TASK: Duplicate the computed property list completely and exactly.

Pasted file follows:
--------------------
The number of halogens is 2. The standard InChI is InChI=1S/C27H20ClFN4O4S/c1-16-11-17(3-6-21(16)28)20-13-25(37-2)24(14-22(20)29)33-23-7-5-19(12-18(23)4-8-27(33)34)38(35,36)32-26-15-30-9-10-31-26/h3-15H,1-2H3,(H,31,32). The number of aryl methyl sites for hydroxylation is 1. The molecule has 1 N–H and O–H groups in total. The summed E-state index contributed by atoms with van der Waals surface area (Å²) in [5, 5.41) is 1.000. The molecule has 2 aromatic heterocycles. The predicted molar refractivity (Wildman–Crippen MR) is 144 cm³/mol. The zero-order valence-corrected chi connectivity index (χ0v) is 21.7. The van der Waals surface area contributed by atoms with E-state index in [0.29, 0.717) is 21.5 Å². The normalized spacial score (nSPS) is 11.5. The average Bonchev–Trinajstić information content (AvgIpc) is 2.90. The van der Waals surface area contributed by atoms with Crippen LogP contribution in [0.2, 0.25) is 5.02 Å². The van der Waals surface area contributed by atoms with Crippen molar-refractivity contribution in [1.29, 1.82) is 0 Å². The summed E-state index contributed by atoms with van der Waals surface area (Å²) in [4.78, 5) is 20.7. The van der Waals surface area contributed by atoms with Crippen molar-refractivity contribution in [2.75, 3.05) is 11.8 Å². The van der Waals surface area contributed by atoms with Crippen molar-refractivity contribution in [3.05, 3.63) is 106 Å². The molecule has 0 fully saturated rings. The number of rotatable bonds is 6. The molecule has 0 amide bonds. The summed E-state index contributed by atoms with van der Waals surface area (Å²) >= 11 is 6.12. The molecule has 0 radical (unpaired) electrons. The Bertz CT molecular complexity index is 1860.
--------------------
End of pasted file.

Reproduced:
The number of halogens is 2. The standard InChI is InChI=1S/C27H20ClFN4O4S/c1-16-11-17(3-6-21(16)28)20-13-25(37-2)24(14-22(20)29)33-23-7-5-19(12-18(23)4-8-27(33)34)38(35,36)32-26-15-30-9-10-31-26/h3-15H,1-2H3,(H,31,32). The number of aryl methyl sites for hydroxylation is 1. The molecule has 1 N–H and O–H groups in total. The summed E-state index contributed by atoms with van der Waals surface area (Å²) in [5, 5.41) is 1.000. The molecule has 2 aromatic heterocycles. The predicted molar refractivity (Wildman–Crippen MR) is 144 cm³/mol. The zero-order valence-corrected chi connectivity index (χ0v) is 21.7. The van der Waals surface area contributed by atoms with E-state index in [0.29, 0.717) is 21.5 Å². The normalized spacial score (nSPS) is 11.5. The average Bonchev–Trinajstić information content (AvgIpc) is 2.90. The van der Waals surface area contributed by atoms with Crippen LogP contribution in [0.2, 0.25) is 5.02 Å². The van der Waals surface area contributed by atoms with Crippen molar-refractivity contribution in [1.29, 1.82) is 0 Å². The summed E-state index contributed by atoms with van der Waals surface area (Å²) in [4.78, 5) is 20.7. The van der Waals surface area contributed by atoms with Crippen molar-refractivity contribution in [2.75, 3.05) is 11.8 Å². The van der Waals surface area contributed by atoms with Crippen molar-refractivity contribution in [3.05, 3.63) is 106 Å². The molecule has 0 fully saturated rings. The number of rotatable bonds is 6. The molecule has 0 amide bonds. The summed E-state index contributed by atoms with van der Waals surface area (Å²) >= 11 is 6.12. The molecule has 0 radical (unpaired) electrons. The Bertz CT molecular complexity index is 1860.